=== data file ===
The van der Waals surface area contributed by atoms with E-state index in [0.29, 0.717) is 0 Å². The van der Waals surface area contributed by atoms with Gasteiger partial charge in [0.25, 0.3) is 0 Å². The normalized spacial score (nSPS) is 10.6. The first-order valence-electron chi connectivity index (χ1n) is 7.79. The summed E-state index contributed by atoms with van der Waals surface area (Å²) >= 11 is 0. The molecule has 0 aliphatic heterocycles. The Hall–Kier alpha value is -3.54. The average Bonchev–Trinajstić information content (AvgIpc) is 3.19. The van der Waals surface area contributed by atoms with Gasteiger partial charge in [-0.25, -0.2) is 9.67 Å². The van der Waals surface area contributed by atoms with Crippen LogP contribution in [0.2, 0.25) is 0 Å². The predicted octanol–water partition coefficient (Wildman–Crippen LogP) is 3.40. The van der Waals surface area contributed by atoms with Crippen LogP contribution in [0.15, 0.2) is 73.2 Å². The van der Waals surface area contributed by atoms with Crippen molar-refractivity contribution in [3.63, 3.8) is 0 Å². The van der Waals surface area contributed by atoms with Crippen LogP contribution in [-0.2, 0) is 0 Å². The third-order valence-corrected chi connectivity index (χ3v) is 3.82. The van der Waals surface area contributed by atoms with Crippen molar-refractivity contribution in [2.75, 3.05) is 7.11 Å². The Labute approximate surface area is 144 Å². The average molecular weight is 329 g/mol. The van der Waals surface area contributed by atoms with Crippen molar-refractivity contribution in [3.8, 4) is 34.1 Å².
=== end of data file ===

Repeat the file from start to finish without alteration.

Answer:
The van der Waals surface area contributed by atoms with E-state index in [0.29, 0.717) is 0 Å². The van der Waals surface area contributed by atoms with Gasteiger partial charge in [0.25, 0.3) is 0 Å². The normalized spacial score (nSPS) is 10.6. The first-order valence-electron chi connectivity index (χ1n) is 7.79. The summed E-state index contributed by atoms with van der Waals surface area (Å²) >= 11 is 0. The molecule has 0 aliphatic heterocycles. The Hall–Kier alpha value is -3.54. The average Bonchev–Trinajstić information content (AvgIpc) is 3.19. The van der Waals surface area contributed by atoms with Gasteiger partial charge in [-0.25, -0.2) is 9.67 Å². The van der Waals surface area contributed by atoms with Crippen LogP contribution in [0.2, 0.25) is 0 Å². The predicted octanol–water partition coefficient (Wildman–Crippen LogP) is 3.40. The van der Waals surface area contributed by atoms with Crippen LogP contribution in [0.15, 0.2) is 73.2 Å². The van der Waals surface area contributed by atoms with Crippen molar-refractivity contribution in [3.63, 3.8) is 0 Å². The van der Waals surface area contributed by atoms with Crippen LogP contribution in [-0.2, 0) is 0 Å². The third-order valence-corrected chi connectivity index (χ3v) is 3.82. The van der Waals surface area contributed by atoms with Crippen molar-refractivity contribution in [2.75, 3.05) is 7.11 Å². The Labute approximate surface area is 144 Å². The average molecular weight is 329 g/mol. The van der Waals surface area contributed by atoms with Crippen molar-refractivity contribution in [3.8, 4) is 34.1 Å².